Also On: Xbox One
Publisher: WB Games
Developer: NetherRealm Studios
NetherRealm Studios’ continued success in the fighting game space doesn?t miss a beat with the release of Injustice 2 on PS4 and Xbox One. Both the single player and multiplayer sides of the DC Comics focused title manage to stand out as exceptional, especially when directly compared against some of its recent competitors. Injustice 2 provides a number of quality reasons to play, even if you don?t consider yourself to be competitive, or even competent, when it comes to the fighting game genre. Because of this, I think it?s an excellent title to pick up and play for just about anyone, regardless of your experience level.
First off, the story mode here puts pretty much every fighting game not developed by NetherRealm to shame. It builds upon the groundwork of Mortal Kombat 9 and X, weaving the story sequences between the fights in a near seamless fashion. It can feel a bit disjointed, you?re only given a few matches to get familiar with one character before moving on to the next, but I also find that it?s a good way to sample a large portion of the roster before deciding who you?d like to focus on.
It also helps that the story is largely entertaining. It?s a true sequel to not only the first Injustice game, but also the comic series, which spanned a number of seasons in-between. I think your appreciation of the story is certainly elevated if you?re familiar with the comic content, but I don?t think your overall enjoyment will depend on that information. The basics are pretty easy to pick-up, and explained well enough in the opening chapters, that I doubt anyone will be lost here. I also appreciated the use of a larger threat to bring the opposing sides of Batman and Superman together, and I think the payoff at the end is pretty interesting for both sides.
In addition to the story mode, the single player side of the game makes use of plenty of practice options, with a solid opening tutorial for new players that?ll run you through not only basic moves and special attacks, but other mechanics like meter burn for evasions, basic combo strings, and more. You can also go into character specific practice sessions that?ll give you a lot of the same information centered on the character you choose. These modes won?t necessarily turn you into a pro online, but it?ll be enough for you to get your feet wet and seek out additional info via YouTube and other places.
The Multiverse is another single-player mode wherein you?ll pick a character to face off against a series of foes, sometimes with additional modifiers. This mode is one of the primary ways you?ll level up your characters, and also provides ample rewards in the form of Mother Boxes, which in turn will grant you loot to equip.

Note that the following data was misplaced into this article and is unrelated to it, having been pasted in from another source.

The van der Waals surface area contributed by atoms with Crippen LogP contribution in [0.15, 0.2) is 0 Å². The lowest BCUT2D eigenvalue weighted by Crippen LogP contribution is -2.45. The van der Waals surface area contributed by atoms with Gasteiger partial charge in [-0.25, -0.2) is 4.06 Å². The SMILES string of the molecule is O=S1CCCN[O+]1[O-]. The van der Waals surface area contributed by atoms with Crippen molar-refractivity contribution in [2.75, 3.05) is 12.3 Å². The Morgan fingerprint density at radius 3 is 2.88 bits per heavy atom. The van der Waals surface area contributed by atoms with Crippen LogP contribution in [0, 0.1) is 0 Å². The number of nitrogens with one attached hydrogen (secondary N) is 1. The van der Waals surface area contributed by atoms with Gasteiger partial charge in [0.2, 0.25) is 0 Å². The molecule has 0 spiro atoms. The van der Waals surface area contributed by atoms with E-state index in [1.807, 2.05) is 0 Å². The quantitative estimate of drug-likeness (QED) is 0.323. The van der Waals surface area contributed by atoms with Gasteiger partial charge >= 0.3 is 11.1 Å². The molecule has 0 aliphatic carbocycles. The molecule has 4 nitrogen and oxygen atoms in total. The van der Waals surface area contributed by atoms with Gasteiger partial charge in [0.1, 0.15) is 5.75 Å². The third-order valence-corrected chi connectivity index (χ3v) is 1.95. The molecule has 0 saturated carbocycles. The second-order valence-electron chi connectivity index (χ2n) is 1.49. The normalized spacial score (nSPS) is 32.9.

Yes, that?s right, a fighting game with loot. Be still my beating heart.
Injustice 2 has a pretty well-realized loot and gear system, each character has five gear slots, and loot earned has various degrees of rarity, ranging from basic to Epic. Equipping gear will improve base stats for your characters, but certain pieces of gear can also provide other bonuses, like additional XP gains, more damage for throws, and so on. Gear also provides cosmetic changes for characters, reflected during fights, which allows for some decent customization. Injustice 2 also makes use of shaders to change costume colors, in addition to some character-specific shaders that downright change the character, like turning the Flash into Jay Garrick. And the rate at which you earn loot is pretty high, so while the game does feature some spend real money for in-game currency gimmicks, it honestly never felt necessary to do so.
You can also opt to join a guild, which will dole out additional rewards as various guild objectives are met. There are also guild specific events for the Multiverse, including ultra-tough boss battles that?ll require multiple players to take turns chipping away at the boss in order to win. If you?ve ever played Star Wars: Galaxy of Heroes, this reminds me a lot of the raid mode in that game.
And of course there?s multiplayer too. I think it says something about the absolute volume of single-player content that talking about the MP side of the game feels like a footnote, but for me that?s kind of what it is. Not to say that the multiplayer side isn?t great, it?s actually rock solid and certainly a step up from some of the technical woes that plagued Mortal Kombat X. But as a fighting game fan that?s not hugely into the competitive scene, Injustice 2 feels like a game that greatly caters to my interests, which in turn mostly circles around the single-player side of the game.
So if a robust single-player fighting game with solid multiplayer backing it up sounds like your kind of thing, then I?d urge you to pick up Injustice 2. It?s got a great roster, excellent fan service for DC fans, and a really entertaining story mode. The inclusion of guilds and ever changing Multiverse events give you a reason to keep coming back for more. And the addition of unique loot drops for every character in the game incentivizes playing through with various characters. There?s a lot to see and do in Injustice 2, and it?s all worth checking out.